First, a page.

Huntington’s disease is a rare neurodegenerative disorder that can progress quickly and render someone unable to live, move, or act on their own. It affects roughly 40,000 Americans, and many affected people go undiagnosed each year.
Here we will take a look at questions about the condition including what is Huntington’s disease, it’s symptoms, and how it progresses in stages.
What is Huntington’s Disease
Huntington’s disease is a progressive genetic disorder that affects various areas of the brain. It is caused by a mutation in the HTT gene, which is responsible for making a brain protein called huntingtin.
Although the exact function of huntingtin is not well understood, it seems to have an important role in nerve cells in the brain. However, it is found in many of the body’s tissues in addition to the brain.
Some studies suggest that it plays a role in repairing damaged DNA.
Symptoms of Huntington’s Disease
Over time, mutation of the HTT gene causes degeneration of neurons in various areas of the brain resulting in a variety of symptoms. These symptoms may include uncontrolled movements, impaired coordination, changes in behavior, emotion, judgment, cognition, and more.
In addition, because it is a progressive disorder, symptoms become worse and additional symptoms will develop over time. Eventually, the disease progresses to the point of dementia, spasticity, and incontinence.
At the moment there is no cure or treatment available to slow, stop, or reverse the course of the disease.
How Is Huntington’s Disease Diagnosed
Huntington’s disease is typically diagnosed between the ages of 30 and 50. However, early onset or juvenile HD can affect people under 20.
To diagnose the disease, doctors will perform a genetic test, a medical history, brain imaging, and neurological and laboratory tests. The direct genetic test counts the number of CAG repeats in the huntingtin gene to determine if someone has a mutated huntingtin gene or not.
If the gene for Huntington’s is present, a person will eventually develop the disease.
What is the first sign of Huntington’s disease?
The first signs of Hungtington’s disease vary from person to person but usually include involuntary movements and can include behavioral or cognitive changes.
Behavioral changes could include mood swings, irritability, social avoidance, inactivity, depression, or anger. Cognitive changes might entail trouble problem-solving, organizing, learning new things, or decision-making. Someone with HD may also have mild clumsiness or problems with balance early on.
You should talk to a doctor right away if you or a family member experience symptoms of HD.
What Are The 5 stages of Huntington’s Disease
People with Huntington’s disease will progress through multiple stages of the disorder. These include early, middle, and late stages, which are defined by the severity and progression of symptoms.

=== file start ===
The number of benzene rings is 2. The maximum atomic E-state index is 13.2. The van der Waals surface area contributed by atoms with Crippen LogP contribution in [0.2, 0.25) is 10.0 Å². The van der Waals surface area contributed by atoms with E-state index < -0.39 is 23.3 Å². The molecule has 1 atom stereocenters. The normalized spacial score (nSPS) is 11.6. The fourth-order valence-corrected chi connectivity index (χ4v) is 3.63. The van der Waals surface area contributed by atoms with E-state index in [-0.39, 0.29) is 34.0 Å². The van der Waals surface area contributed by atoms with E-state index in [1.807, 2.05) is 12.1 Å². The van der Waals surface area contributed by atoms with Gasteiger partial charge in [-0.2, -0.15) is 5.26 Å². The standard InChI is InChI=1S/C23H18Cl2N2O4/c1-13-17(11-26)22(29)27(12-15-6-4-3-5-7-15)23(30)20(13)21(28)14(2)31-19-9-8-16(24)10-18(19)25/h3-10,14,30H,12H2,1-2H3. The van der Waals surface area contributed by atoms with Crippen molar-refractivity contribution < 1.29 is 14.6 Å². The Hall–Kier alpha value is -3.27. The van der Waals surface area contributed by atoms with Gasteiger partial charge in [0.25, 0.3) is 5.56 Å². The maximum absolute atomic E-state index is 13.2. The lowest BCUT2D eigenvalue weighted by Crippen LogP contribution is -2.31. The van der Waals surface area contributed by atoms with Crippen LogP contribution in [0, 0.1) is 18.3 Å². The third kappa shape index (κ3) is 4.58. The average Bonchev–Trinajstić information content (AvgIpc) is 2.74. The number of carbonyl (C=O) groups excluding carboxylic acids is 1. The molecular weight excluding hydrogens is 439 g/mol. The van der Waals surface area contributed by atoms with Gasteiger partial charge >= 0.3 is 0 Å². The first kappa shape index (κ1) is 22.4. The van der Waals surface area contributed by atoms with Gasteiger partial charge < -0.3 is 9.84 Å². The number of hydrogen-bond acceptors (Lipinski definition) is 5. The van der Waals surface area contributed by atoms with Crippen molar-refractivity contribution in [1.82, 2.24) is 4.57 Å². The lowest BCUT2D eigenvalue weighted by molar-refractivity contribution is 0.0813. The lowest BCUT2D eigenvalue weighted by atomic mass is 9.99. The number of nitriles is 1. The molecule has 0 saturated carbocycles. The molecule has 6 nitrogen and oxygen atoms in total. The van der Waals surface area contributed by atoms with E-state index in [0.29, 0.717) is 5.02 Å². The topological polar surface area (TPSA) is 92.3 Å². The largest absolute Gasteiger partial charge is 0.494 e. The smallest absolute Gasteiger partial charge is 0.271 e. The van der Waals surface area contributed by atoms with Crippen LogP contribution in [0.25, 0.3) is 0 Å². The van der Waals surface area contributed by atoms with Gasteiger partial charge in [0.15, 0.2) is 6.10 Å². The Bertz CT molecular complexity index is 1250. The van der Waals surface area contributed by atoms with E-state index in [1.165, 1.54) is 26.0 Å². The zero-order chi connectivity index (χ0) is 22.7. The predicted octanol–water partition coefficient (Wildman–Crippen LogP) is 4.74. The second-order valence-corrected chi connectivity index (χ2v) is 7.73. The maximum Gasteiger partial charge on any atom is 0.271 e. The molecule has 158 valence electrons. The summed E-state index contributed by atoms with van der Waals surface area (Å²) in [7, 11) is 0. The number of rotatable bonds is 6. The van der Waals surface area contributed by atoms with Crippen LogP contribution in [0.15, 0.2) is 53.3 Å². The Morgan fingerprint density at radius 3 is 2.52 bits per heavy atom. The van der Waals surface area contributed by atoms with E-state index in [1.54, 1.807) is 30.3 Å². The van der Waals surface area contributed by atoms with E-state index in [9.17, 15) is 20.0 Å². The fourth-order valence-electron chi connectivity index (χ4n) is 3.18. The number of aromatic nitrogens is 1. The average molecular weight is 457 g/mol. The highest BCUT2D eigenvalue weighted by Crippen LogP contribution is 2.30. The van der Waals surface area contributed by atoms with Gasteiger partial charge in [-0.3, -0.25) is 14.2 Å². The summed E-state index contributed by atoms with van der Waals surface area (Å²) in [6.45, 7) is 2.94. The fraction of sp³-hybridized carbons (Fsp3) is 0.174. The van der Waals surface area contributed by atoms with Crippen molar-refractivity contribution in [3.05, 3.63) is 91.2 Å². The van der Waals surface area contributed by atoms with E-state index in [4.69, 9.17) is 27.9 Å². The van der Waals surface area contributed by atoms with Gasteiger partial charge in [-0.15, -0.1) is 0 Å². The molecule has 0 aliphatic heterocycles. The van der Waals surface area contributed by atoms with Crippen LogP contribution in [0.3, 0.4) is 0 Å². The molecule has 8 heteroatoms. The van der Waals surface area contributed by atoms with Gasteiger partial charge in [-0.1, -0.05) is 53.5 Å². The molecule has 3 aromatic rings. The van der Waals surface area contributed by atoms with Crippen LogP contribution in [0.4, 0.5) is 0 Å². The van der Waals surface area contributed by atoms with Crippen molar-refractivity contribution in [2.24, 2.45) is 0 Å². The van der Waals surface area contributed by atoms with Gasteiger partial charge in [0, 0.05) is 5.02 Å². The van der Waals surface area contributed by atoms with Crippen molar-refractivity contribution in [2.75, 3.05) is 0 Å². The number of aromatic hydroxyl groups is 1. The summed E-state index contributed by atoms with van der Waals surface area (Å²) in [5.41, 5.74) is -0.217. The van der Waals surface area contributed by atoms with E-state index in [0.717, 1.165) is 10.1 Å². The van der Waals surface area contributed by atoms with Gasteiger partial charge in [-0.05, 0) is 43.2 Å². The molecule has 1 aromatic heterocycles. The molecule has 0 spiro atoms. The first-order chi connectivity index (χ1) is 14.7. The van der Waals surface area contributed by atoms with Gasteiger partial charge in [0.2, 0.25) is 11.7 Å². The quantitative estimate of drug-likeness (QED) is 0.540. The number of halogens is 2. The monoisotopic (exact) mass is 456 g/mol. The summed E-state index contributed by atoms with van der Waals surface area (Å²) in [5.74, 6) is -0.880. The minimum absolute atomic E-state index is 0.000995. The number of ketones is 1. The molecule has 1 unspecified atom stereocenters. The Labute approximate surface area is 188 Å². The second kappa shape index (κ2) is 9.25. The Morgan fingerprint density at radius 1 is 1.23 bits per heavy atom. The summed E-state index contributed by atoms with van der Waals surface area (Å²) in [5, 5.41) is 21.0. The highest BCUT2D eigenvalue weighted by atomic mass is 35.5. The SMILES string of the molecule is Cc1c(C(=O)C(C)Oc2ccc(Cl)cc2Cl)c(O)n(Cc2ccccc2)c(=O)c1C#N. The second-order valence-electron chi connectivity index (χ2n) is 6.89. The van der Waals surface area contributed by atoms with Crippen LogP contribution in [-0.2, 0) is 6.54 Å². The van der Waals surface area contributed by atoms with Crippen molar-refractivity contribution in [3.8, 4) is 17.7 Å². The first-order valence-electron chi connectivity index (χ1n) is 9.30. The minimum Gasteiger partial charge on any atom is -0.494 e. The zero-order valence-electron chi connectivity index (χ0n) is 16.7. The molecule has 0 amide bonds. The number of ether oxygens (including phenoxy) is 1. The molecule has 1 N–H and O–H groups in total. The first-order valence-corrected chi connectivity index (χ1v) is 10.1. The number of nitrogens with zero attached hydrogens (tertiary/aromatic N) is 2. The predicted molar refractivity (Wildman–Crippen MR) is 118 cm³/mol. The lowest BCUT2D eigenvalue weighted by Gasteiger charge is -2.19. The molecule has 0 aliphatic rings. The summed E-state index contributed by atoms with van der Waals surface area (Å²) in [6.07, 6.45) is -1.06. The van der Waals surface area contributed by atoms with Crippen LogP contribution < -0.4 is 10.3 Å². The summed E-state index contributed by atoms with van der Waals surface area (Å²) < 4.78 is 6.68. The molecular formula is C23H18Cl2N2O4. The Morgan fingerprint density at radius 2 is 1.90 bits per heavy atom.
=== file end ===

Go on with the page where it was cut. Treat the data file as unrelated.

The length of these stages varies from person to person. One stage may last only a few years for some, while it lasts more than five years for others.
The onset of early symptoms defines stage I of Hungtington’s disease. These may include minor involuntary movements, subtle loss of coordination, difficulty thinking through complex problems, and some behavioral differences, such as depression and irritability. However, patients at this stage are still able to live independently, managing work, finances, and other regular activities.
During stage II of Huntington’s disease, symptoms typically progress to the point where a person with HD is unable to work and requires some assistance, but can still function mostly independently.
They may also experience more pronounced behavioral problems, sexual problems, and paranoia, which typically occur in years 6-10 after the onset of symptoms.
In the middle stage or stage III of Hungtington’s disease, individuals will likely experience much more difficulty with cognitive tasks and movement.
They lose the ability to drive, work, and manage complex tasks, such as finances, and typically experience more pronounced uncontrolled movements (chorea).
Stage IV of Huntington’s disease typically occurs at least 9 years after the onset of symptoms. During this stage, people may experience delusions and hallucinations, intellectual decline, and memory loss.
Movements at this stage may be highly uncontrollable or extremely rigid, a condition called akinesia. Affected individuals will require major assistance and may need to be placed in an extended care facility.
During late-stage Huntington’s disease, or stage V, individuals experience speech difficulty, weight loss, and loss of bowel and bladder control. They will have dementia and severe limitations in voluntary movement and will be fully dependent on assistance.
While Huntington’s disease itself is not fatal, it can cause patients to fall, leading to injury. Injuries from falls and infections are the most common causes of death among those with HD.
Huntington’s Disease Treatment
There is currently no treatment for Huntington’s disease. However, there are drugs that may be prescribed to treat the symptoms. These include tetrabenazine and deuterabenazine to treat chorea, antipsychotics, and antidepressants. After being diagnosed, the disease typically progresses over the course of 10-30 years.
If you or a family member have questions about Huntington’s disease, talk with your primary care physician. Resources are available and your primary care physician will be able to point you in the right direction for addition information and care.
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